One of the coolest experiences in my university training was the opportunity to invite a kindergarten class into our mathematics methods class for a mathematical field trip. Our class was divided into groups of three or four and were given the task of designing a mathematical activity that the students would try. The afternoon was a hit. Each group set up shop around the room and the kids freely moved from station to station as they mastered each activity.
Somewhere along the way, mathematics becomes formalized and stationary. I imagine it is around the time of fractions. I assume this for no better reason than teachers and students alike seem to blame most of their problems on fractions. That is until Grade 10, when polynomial factoring squeezes out fractions as the most hated mathematical procedure.
As a mathematics teacher, I hope to engage my students in meaningful mathematical discourse. I would like to think that any of my colleagues would love to do the same. In fact, that desire is the driving force behind a sweeping curriculum renewal in my province. Try as I might, these discussions are very hard to have–mainly because they are very hard to initiate. Conversations don’t naturally happen between a person standing on a stage and a single voice from a group of listeners. Conversations occur between two people on a level playing field. Incorporating a station model into some of my lessons has created the necessary shift in classroom ecology that enables deeper and more fluent mathematical discourse.
The system doesn’t need to be complex. Four to five stations each consisting of a different variation on a task. Each student is given some kind of a recorder form, and told to use a set amount of time to get all the entries filled out. It is very free-flowing; students will decide where to start and how to efficiently move to save time. It frees up plenty of time for the teacher to sit and wait for each group at a single station, or move around with them while engaging each group in a conversation around the particular task they are working on.
It creates an active environment. Students are physically shifted from their regular mathematics experience. It sounds trivial (and chaotic) but a change of scenery can work wonders. Stations create an opportunity for a variety of grouping and teamwork situations. Students will most likely begin in pairs but will eventually diffuse around the room as certain students finish quicker than others. It means that new students are coming in and asking questions about the new task at hand. Students naturally take positions of leadership and follower as they travel. The segmented groups (so common in high school) soon become more of a milieu. The framework also allows for grassroots conversations to take place. The teacher asks questions at various points of the problem solving process. In some cases, the task feels quite new to the student and they need to begin the process. In others, they feel they have a solution and the teacher can ask for a verification or provide an extension. The teacher takes on a conversational tone. Finally, stations allow the teacher to present a variety of problems at once. This variety (usually centered around a common theme) opens up comparative thinking. Which task was easier? Why? How was station two different from station four?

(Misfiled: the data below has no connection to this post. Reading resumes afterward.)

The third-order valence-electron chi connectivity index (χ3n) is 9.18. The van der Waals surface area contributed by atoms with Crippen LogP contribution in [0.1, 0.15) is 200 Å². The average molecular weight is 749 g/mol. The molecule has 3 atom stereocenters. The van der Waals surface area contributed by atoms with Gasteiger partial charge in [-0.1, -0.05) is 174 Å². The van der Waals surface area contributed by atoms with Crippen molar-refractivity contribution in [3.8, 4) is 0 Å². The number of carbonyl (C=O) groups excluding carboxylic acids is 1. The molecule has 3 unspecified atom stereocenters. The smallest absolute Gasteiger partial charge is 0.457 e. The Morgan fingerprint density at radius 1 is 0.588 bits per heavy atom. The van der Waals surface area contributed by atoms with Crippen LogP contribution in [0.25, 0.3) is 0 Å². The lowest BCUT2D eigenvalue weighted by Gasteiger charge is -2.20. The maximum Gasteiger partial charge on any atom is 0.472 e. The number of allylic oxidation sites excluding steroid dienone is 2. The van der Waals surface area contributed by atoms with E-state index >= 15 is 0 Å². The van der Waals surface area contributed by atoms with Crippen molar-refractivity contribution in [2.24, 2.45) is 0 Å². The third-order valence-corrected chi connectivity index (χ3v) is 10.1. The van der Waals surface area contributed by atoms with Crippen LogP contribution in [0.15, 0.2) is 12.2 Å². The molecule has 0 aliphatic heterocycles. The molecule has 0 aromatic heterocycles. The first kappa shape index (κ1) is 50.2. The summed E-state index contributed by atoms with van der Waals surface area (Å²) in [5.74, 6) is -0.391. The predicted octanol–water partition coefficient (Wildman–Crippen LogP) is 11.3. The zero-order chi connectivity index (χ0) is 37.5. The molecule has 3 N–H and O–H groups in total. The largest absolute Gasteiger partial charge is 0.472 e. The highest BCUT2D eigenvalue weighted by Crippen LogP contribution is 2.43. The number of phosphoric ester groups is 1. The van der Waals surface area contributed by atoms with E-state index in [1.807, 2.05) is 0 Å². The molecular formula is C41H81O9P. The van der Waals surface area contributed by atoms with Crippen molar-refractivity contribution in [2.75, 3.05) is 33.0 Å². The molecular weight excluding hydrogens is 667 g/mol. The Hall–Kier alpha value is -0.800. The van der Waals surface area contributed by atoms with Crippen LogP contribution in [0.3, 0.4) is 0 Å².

My first rotation was a surface area rotation. I placed different objects around the room and had students measure and estimate their surface area. Kleenex boxes, chip containers, nesting jars, and a perfume bottle were all included, but I quickly removed the perfume when the boys began spraying each other. I did the same format with volume the next week. Grade Nine students learn netting composite objects with cube stations. Different arrangements of cubes are set around the room and they record their nets on dot paper. A simple way to pinpoint which students need specific help, and challenge those who have the concept.